A new paper has been released showing that Ledger wallets are vulnerable to an exploit that could allow hackers to surreptitiously steal your bitcoin and other altcoins. The exploit allows malware to interfere with the code responsible for generating receiving addresses, and instead of showing you a legitimate address, the hacker's address is inserted instead so they receive the funds when the user confirms the transaction.
According to the paper, the Ledger wallet software is located in a folder that doesn’t require any privileges to access, meaning any malware can get in and cause havoc. The wallet itself doesn't do any integrity checks to ensure that the source files are untouched either. Any malware looking to cause trouble only needs to replace one line of code in the ledger software which can be achieved with less than 10 lines of Python code.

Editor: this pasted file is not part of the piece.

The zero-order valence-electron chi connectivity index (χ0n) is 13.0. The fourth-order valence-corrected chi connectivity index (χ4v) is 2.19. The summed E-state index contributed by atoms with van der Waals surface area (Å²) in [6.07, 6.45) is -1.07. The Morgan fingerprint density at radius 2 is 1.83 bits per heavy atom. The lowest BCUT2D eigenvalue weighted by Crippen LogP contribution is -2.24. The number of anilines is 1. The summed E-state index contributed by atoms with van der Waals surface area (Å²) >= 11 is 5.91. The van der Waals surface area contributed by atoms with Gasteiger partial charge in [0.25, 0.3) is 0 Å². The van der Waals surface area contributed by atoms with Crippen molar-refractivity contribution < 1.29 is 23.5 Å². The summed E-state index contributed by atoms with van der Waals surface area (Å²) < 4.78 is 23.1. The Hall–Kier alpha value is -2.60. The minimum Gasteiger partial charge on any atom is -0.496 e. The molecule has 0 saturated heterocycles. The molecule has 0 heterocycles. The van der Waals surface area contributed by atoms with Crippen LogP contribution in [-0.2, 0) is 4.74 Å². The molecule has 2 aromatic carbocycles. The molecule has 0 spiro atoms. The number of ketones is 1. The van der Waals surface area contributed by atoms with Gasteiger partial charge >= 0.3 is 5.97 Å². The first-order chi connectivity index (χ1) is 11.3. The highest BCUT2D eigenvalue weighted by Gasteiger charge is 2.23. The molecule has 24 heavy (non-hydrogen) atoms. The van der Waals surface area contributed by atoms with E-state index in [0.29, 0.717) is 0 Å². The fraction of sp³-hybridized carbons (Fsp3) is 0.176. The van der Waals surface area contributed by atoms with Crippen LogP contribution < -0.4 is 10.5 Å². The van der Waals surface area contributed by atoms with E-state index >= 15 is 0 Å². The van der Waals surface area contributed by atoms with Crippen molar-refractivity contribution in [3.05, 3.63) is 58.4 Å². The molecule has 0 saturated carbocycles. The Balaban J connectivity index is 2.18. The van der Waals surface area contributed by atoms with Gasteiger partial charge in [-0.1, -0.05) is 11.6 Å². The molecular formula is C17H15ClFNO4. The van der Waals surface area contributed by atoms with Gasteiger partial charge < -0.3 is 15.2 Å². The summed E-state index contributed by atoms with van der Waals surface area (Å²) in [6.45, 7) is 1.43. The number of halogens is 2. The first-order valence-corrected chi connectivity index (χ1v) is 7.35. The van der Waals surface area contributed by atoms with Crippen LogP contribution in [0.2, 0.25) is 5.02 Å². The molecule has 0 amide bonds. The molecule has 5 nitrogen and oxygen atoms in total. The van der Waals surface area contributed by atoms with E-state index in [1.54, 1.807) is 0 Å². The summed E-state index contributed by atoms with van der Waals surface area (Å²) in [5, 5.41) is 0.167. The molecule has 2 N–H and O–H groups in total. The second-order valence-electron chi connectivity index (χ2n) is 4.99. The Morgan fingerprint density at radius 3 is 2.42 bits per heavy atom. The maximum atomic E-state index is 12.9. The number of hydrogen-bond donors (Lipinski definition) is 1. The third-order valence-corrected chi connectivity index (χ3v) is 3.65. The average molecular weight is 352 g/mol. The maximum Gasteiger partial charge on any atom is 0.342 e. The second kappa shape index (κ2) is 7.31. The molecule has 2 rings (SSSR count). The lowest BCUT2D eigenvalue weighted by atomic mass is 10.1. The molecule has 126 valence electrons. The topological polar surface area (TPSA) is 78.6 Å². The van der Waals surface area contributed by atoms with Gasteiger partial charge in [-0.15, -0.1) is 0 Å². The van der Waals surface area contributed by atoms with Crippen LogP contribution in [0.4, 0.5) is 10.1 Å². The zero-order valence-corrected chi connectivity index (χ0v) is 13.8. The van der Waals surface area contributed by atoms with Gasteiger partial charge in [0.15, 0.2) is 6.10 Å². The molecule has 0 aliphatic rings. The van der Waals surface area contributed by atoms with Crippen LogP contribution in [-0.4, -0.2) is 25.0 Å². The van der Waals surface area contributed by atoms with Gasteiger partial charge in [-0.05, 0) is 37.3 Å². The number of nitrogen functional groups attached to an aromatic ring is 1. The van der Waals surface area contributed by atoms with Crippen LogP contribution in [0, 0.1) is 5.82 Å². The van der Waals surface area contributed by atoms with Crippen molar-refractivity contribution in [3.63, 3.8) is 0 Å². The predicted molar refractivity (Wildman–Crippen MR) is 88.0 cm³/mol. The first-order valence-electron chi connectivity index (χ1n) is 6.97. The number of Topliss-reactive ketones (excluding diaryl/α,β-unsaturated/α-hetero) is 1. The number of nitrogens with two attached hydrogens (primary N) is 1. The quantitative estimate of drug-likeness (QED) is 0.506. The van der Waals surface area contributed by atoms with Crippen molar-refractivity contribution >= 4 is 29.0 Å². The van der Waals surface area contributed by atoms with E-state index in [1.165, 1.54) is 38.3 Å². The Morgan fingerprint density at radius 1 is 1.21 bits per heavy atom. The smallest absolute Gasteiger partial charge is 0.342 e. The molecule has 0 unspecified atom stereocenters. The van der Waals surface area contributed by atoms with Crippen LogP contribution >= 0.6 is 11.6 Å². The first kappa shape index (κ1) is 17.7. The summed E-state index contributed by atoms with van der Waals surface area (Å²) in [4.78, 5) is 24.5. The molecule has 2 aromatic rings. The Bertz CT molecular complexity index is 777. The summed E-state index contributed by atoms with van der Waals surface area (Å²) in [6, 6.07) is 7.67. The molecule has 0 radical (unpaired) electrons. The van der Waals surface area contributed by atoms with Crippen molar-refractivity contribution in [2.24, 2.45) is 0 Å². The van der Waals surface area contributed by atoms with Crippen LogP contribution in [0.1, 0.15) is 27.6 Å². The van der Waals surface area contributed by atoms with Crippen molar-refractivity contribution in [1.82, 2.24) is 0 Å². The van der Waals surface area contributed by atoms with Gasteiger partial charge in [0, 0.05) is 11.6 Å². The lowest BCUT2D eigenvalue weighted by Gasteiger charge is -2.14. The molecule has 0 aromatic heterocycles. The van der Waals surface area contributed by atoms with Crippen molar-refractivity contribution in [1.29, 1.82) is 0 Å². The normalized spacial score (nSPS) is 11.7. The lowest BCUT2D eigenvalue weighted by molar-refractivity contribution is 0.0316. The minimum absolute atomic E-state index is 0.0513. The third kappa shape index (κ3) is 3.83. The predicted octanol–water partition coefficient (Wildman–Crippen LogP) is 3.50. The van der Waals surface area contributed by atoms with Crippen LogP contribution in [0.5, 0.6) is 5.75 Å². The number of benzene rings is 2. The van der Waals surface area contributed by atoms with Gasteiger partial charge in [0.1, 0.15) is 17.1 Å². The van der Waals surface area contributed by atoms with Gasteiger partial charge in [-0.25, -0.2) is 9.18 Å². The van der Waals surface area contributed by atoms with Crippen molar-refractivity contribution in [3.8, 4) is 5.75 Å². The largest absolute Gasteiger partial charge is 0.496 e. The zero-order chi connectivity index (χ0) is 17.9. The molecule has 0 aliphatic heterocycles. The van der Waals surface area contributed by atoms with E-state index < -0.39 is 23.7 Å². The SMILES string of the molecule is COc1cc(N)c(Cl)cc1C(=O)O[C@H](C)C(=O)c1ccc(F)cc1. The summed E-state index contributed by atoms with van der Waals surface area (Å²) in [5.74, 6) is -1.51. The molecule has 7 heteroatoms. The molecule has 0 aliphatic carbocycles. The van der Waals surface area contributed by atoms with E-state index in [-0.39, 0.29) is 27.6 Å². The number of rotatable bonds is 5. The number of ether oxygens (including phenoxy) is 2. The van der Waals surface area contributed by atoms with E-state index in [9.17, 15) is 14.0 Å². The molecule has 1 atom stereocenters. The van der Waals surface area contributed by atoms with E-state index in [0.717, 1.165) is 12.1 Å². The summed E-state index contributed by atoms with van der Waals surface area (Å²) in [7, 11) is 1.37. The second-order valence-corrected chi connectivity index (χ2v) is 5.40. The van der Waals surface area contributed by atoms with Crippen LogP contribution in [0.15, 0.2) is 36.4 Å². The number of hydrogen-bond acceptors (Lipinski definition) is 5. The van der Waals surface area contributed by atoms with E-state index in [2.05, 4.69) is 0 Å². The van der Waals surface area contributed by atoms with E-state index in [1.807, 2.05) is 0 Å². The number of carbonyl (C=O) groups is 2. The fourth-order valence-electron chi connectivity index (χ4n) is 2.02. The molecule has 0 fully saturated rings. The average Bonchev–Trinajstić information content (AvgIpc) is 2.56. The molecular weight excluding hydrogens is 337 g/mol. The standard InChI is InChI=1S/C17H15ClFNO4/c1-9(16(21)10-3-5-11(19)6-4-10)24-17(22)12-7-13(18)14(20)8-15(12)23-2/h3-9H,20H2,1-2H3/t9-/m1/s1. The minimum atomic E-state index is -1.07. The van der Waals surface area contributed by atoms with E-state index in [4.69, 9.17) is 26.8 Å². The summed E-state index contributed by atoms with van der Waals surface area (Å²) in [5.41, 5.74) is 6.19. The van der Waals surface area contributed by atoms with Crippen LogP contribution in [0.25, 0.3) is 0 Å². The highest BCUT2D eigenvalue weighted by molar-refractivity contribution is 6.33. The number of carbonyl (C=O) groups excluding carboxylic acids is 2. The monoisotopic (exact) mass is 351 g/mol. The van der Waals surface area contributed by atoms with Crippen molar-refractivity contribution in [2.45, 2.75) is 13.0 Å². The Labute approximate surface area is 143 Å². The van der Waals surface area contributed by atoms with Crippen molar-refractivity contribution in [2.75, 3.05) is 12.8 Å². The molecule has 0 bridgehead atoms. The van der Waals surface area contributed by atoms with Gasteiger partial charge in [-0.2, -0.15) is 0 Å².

Until Ledger releases a patch, there is a way to ensure you’re sending bitcoin to the correct address. In the bottom right of the Receive screen, a small monitor button can be pressed, which causes the Receive address to show up on the hardware wallet’s screen. This can be used to make sure the address is valid. The same functionality is not present in the Ethereum software that Ledger produces, so you should avoid using it.
The researchers contacted the CEO and CTO of Ledger directly in order to disclose the issue. Eventually, the CTO said that the company would not fix the software but that the company will raise awareness of the issue.